Category Archives: Interview

Interview with A. E. Marling

Today we have an interview with  A. E. Marling.  He is the author the best selling “Brood of Bones” a very unique epic fantasty.  This enthralling mystery has a complex and well detailed world and it comes highly recommended.
MD: This world is so original it’s hard to know where to start. Let’s start with this world’s religious/supernatural elements? Can you briefly describe the role Enchantress’, the Bright Palms, Feasters, and any other devotes of gods/goddesses in this world?

Briefly describe? No, I can’t.
I will say the Bright Palms disbelieve in all gods and hold nothing sacred except the heroic labors of the common man. That they also shun wealth puts them at odds with the enchantresses, who require jewels and gold for their craft. The Bright Palms also object to dread illusionists stalking the night, the Feasters.

MD: A lot of little details not often described in most fictions (such as clothes and jewelry and other accessories) seem to have a supreme importance in the book? Was this a conscious decision due to the personality of the main protagonist, or where their other reasons involved?

Jewels are the cogs and gears on which the protagonist’s magic turns. She also carves them as a hobby, and they’re a solace and a distraction for her in a life made difficult by her condition of chronic sleepiness. Enchantress Hiresha feels ashamed that she sleeps more than she lives, and to her, the gowns she wears are shields against potential scorn.

MD: This book is written from one main perspective and still maintains several fully fleshed out ‘background’ characters. Was there a specific influence or reason you preferred the novel to be from the perspective of one characters? Was there any issues stemming from those limitations?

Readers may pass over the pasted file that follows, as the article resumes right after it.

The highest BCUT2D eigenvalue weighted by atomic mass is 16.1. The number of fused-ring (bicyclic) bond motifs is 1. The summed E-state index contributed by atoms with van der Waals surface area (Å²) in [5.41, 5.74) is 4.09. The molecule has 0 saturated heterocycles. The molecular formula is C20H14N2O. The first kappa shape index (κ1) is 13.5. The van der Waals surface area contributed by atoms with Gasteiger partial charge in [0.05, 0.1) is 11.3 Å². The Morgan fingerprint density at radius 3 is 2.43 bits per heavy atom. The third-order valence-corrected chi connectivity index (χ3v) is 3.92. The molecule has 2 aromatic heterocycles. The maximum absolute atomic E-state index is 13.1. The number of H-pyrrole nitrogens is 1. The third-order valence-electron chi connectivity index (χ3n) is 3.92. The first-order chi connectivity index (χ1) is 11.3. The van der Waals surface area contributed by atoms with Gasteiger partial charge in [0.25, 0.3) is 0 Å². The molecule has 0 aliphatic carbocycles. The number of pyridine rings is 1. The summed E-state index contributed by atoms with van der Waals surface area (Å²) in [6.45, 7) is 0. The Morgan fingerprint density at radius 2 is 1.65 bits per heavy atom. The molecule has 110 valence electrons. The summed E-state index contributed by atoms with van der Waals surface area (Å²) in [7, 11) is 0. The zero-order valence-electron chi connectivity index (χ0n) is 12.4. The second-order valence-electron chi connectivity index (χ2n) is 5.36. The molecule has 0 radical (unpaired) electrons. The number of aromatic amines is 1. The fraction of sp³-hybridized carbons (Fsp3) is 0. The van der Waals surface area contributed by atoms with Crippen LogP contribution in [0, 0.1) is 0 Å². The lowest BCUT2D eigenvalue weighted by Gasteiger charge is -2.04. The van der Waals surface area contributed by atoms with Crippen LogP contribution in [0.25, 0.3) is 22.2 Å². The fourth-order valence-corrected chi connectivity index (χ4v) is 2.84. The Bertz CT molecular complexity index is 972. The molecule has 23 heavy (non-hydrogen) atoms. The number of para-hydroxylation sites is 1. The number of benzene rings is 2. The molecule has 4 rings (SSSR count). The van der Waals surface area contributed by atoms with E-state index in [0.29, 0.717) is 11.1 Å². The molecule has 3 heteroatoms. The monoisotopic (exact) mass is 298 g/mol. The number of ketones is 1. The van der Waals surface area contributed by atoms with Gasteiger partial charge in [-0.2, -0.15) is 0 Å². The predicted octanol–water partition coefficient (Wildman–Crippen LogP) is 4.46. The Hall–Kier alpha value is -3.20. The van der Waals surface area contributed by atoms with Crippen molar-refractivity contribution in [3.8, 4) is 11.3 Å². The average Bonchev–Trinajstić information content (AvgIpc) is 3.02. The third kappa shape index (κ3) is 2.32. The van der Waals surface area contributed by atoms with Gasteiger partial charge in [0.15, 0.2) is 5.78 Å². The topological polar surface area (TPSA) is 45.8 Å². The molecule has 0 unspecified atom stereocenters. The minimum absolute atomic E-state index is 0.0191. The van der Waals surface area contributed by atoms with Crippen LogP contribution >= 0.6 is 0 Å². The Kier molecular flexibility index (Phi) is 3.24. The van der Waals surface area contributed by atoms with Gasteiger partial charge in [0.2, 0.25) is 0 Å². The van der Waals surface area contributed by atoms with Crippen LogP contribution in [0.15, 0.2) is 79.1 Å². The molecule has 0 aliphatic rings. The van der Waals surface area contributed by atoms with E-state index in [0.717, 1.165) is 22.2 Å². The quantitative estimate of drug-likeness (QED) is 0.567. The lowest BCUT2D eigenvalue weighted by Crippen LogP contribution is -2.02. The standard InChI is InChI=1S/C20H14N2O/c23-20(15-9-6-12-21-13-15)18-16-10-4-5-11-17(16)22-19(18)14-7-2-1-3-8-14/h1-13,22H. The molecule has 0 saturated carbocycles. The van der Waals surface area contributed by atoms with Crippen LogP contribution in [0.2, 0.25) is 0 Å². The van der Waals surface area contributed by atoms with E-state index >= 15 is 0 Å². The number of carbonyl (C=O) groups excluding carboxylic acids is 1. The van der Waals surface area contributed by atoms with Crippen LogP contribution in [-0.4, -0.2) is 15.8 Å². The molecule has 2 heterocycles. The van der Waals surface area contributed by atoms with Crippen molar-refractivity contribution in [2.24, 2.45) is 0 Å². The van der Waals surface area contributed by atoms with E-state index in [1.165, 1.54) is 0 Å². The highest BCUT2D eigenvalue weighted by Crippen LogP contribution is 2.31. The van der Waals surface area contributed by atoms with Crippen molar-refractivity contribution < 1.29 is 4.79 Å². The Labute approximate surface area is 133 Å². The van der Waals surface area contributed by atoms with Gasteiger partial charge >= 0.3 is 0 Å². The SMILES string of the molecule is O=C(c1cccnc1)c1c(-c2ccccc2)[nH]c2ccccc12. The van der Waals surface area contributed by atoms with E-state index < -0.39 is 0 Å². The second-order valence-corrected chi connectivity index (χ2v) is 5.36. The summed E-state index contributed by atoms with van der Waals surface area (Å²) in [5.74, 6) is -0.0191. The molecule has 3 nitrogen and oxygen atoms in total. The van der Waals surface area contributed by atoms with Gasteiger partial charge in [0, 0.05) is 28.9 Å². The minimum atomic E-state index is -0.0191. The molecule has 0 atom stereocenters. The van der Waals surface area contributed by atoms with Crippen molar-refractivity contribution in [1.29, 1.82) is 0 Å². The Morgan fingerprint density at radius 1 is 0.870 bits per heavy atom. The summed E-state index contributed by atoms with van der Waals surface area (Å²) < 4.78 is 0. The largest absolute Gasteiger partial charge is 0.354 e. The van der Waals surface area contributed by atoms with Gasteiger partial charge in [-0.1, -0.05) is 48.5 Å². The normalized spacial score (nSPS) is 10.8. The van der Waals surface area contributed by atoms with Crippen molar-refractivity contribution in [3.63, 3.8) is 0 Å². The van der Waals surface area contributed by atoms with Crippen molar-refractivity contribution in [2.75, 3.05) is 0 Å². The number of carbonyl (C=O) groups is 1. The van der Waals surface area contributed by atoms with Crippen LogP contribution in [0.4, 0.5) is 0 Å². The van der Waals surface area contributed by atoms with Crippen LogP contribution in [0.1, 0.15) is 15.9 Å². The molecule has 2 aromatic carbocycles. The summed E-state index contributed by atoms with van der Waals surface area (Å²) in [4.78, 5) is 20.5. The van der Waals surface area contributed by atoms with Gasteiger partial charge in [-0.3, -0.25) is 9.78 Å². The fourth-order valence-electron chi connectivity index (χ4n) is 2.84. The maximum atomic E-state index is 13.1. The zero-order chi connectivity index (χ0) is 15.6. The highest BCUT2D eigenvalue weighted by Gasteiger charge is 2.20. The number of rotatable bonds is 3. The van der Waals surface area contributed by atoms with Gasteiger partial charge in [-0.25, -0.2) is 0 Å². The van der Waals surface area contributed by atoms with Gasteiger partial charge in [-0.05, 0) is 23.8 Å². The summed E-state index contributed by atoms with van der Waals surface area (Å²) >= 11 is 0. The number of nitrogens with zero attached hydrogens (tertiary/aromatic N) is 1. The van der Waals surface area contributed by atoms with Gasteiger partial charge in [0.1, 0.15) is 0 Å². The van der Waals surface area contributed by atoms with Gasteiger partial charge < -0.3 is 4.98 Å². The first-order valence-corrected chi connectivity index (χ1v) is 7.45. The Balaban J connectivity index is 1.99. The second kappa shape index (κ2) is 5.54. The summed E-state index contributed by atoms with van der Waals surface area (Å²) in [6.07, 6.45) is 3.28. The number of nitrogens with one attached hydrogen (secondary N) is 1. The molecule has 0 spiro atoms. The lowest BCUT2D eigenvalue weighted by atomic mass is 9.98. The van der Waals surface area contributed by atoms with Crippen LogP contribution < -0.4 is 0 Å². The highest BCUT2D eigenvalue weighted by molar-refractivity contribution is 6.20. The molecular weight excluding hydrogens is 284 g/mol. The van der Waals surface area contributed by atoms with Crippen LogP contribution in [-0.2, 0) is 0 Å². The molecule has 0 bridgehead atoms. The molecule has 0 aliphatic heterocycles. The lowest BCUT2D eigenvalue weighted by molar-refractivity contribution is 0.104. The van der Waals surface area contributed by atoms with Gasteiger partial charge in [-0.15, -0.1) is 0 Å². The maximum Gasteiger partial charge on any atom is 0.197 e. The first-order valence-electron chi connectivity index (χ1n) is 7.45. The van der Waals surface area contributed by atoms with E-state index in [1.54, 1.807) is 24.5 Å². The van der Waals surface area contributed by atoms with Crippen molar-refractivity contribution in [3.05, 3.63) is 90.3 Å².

In Brood of Bones the protagonist searches for the sorcerer responsible for wronging the women of her city, drawing power from their unnatural pregnancies. The story is a mystery, and in that genre, first person is the norm. Perhaps you could call Brood of Bones the Dresden Files in a dress. In many dresses, to be precise.

MD: With the exception of Jenny most people seem unaware of their weaknesses, and sometimes strengths. Is this a reaction to the lack of this in many books, or was it an unconscious decision or is there another motivation behind it?

A spoonful of realism helps the fantasy go down, and in real life, people rarely admit to their own weaknesses.

MD: Was there any specific inspiration for this book? Was all of it an attempt not to be similar to other fantasy novels, as the plot, world, and characters are very unique? Did you create the world as a whole first, or did little parts of it come to you at different times?

Enchantress Hiresha, the protagonist in my story, must succeed in spite of her disease of sleepiness, which we might call Idiopathic Hypersomnia. Once I had crafted her character I chose a plot that I felt would most test her. I threw her into the situation that would most upset her, the worst thing that could happen to her, because I respect her as a character. Strange, she has not thanked me for it.

MD: What is your background as a writer? Have you written anything in the past or are you inspired by any particular writers or styles or other media?

I wrote my first fantasy novella after my freshman year in high school. In college, I found nothing gave me a greater urge to write than science lectures, and I sat through a lot of ‘em. I have yet to repent my fascination with fantasy and am intrigued by its grip on the human imagination.
I am inspired by Sir Terry Pratchett, Brandon Sanderson, Oscar Wilde, and PG Wodehouse.